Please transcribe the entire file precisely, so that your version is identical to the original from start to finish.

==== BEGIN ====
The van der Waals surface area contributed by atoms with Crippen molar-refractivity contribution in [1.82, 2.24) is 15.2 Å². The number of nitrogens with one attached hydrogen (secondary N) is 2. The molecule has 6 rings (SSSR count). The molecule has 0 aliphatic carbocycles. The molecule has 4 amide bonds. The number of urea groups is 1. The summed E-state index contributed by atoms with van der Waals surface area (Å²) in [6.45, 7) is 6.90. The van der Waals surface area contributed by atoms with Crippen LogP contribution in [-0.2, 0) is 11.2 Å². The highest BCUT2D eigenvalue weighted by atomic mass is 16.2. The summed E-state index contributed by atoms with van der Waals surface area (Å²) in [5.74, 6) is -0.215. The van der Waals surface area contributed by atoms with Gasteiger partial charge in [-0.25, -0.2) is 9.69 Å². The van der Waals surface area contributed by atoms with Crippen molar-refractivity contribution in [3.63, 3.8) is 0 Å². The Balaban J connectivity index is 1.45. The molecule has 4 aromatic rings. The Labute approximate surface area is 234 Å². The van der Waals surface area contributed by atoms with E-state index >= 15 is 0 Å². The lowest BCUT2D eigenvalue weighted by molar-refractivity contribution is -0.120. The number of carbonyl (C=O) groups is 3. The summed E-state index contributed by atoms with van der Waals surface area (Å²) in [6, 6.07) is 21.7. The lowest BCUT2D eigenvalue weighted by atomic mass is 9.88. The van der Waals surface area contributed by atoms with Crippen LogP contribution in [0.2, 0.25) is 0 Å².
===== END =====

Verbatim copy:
The van der Waals surface area contributed by atoms with Crippen molar-refractivity contribution in [1.82, 2.24) is 15.2 Å². The number of nitrogens with one attached hydrogen (secondary N) is 2. The molecule has 6 rings (SSSR count). The molecule has 0 aliphatic carbocycles. The molecule has 4 amide bonds. The number of urea groups is 1. The summed E-state index contributed by atoms with van der Waals surface area (Å²) in [6.45, 7) is 6.90. The van der Waals surface area contributed by atoms with Crippen LogP contribution in [-0.2, 0) is 11.2 Å². The highest BCUT2D eigenvalue weighted by atomic mass is 16.2. The summed E-state index contributed by atoms with van der Waals surface area (Å²) in [5.74, 6) is -0.215. The van der Waals surface area contributed by atoms with Gasteiger partial charge in [-0.25, -0.2) is 9.69 Å². The van der Waals surface area contributed by atoms with Crippen molar-refractivity contribution in [3.63, 3.8) is 0 Å². The Balaban J connectivity index is 1.45. The molecule has 4 aromatic rings. The Labute approximate surface area is 234 Å². The van der Waals surface area contributed by atoms with E-state index >= 15 is 0 Å². The lowest BCUT2D eigenvalue weighted by molar-refractivity contribution is -0.120. The number of carbonyl (C=O) groups is 3. The summed E-state index contributed by atoms with van der Waals surface area (Å²) in [6, 6.07) is 21.7. The lowest BCUT2D eigenvalue weighted by atomic mass is 9.88. The van der Waals surface area contributed by atoms with Crippen LogP contribution in [0.2, 0.25) is 0 Å².